Check your dough; after 3-4 hours, it should have risen about 10-20% in the bulk fermentation container, have a few scattered bubbles, be smoother with a slightly domed top, and be moderately light and fluffy to the touch. If the dough still looks sluggish or feels dense after 4 hours, give it another 30 minutes to rise.
Line the inside of an 8-inch round banneton or kitchen bowl with a clean kitchen towel and lightly dust with bread flour. Lightly flour the top of the dough and gently scrape it out to your work surface flour side down. Using a bench scraper and floured hand, flip the dough over and shape it into a very tight round by pushing and pulling the dough with the scraper against the work surface. Pushing and pulling will create tension on the top of the dough, creating a uniformly smooth surface.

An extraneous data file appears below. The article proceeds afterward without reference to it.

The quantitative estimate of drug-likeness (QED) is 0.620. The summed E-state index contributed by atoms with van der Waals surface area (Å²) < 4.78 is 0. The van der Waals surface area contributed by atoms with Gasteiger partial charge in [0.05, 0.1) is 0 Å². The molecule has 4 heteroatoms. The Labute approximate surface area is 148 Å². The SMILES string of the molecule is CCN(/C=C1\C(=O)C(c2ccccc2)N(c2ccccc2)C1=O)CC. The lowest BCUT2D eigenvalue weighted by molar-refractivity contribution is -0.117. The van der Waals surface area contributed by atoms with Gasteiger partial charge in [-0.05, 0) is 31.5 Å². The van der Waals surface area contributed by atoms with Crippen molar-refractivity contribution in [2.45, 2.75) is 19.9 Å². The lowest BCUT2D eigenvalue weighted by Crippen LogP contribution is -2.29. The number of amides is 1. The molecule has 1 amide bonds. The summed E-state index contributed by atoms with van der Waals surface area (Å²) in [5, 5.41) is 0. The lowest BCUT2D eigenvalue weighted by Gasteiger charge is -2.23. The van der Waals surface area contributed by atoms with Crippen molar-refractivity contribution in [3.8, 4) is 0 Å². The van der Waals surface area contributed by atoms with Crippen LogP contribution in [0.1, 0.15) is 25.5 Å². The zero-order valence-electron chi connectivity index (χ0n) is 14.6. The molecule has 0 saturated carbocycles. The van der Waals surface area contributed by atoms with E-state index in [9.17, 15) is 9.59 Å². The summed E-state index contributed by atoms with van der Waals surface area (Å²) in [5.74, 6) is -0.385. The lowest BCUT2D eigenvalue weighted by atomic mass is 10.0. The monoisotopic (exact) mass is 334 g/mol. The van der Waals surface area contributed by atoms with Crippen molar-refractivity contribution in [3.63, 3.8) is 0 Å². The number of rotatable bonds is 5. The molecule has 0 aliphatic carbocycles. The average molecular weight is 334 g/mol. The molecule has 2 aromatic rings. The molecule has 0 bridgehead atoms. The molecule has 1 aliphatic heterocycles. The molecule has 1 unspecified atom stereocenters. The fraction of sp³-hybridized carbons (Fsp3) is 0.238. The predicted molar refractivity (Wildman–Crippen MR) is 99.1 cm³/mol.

Using your scraper, scoop up the dough, flip it over, and place it in the prepared banneton, seam side up. The seam on the bottom should be completely sealed. If it’s not, pinch the bottom closed with your fingers. Cover the banneton with a large plastic bag (or another bowl cover) and seal.
For shaping Vanocka, divide dough into six equal portions. Pre-shape as a boule. To form each piece into a strand about 14” long. On an un-floured board, flatten each piece with the palm of your hand. Using a rolling pin, roll out each piece to about ¼ inch thickness. Then roll up each piece into a tight tube. Using the palms of your hands, lengthen each piece by rolling each tube back and forth on the bench with light pressure. Start with your hands together in the middle of the tube and, as you roll it, move your hands gradually outward. Taper the ends of the tube by rotating your wrists slightly so that the thumb side of your hand is slightly elevated, as you near the ends of the tube.)
Braid the loaf. Braiding somewhat loosely, not too tight.
Proof the dough